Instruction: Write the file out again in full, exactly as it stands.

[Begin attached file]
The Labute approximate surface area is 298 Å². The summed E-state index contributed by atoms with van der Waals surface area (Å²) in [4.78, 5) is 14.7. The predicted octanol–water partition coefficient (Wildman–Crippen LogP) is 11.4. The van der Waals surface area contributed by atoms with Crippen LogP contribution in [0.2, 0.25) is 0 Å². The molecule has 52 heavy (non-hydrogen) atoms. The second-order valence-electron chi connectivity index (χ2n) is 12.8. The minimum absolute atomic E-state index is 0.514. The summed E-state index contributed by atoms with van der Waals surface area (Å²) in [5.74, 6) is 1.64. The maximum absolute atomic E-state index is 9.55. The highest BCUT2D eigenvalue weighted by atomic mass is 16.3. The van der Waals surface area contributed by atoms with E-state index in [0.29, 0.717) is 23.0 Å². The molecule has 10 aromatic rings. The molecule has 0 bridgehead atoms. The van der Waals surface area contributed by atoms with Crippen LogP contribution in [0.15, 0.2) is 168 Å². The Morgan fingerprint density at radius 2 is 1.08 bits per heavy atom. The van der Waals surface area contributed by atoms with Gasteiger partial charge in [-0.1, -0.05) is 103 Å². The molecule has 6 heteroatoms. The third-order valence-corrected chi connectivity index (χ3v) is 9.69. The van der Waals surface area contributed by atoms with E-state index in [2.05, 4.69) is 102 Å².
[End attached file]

The Labute approximate surface area is 298 Å². The summed E-state index contributed by atoms with van der Waals surface area (Å²) in [4.78, 5) is 14.7. The predicted octanol–water partition coefficient (Wildman–Crippen LogP) is 11.4. The van der Waals surface area contributed by atoms with Crippen LogP contribution in [0.2, 0.25) is 0 Å². The molecule has 52 heavy (non-hydrogen) atoms. The second-order valence-electron chi connectivity index (χ2n) is 12.8. The minimum absolute atomic E-state index is 0.514. The summed E-state index contributed by atoms with van der Waals surface area (Å²) in [5.74, 6) is 1.64. The maximum absolute atomic E-state index is 9.55. The highest BCUT2D eigenvalue weighted by atomic mass is 16.3. The van der Waals surface area contributed by atoms with E-state index in [0.29, 0.717) is 23.0 Å². The molecule has 10 aromatic rings. The molecule has 0 bridgehead atoms. The van der Waals surface area contributed by atoms with Crippen LogP contribution in [0.15, 0.2) is 168 Å². The Morgan fingerprint density at radius 2 is 1.08 bits per heavy atom. The van der Waals surface area contributed by atoms with Gasteiger partial charge in [-0.1, -0.05) is 103 Å². The molecule has 6 heteroatoms. The third-order valence-corrected chi connectivity index (χ3v) is 9.69. The van der Waals surface area contributed by atoms with E-state index in [2.05, 4.69) is 102 Å².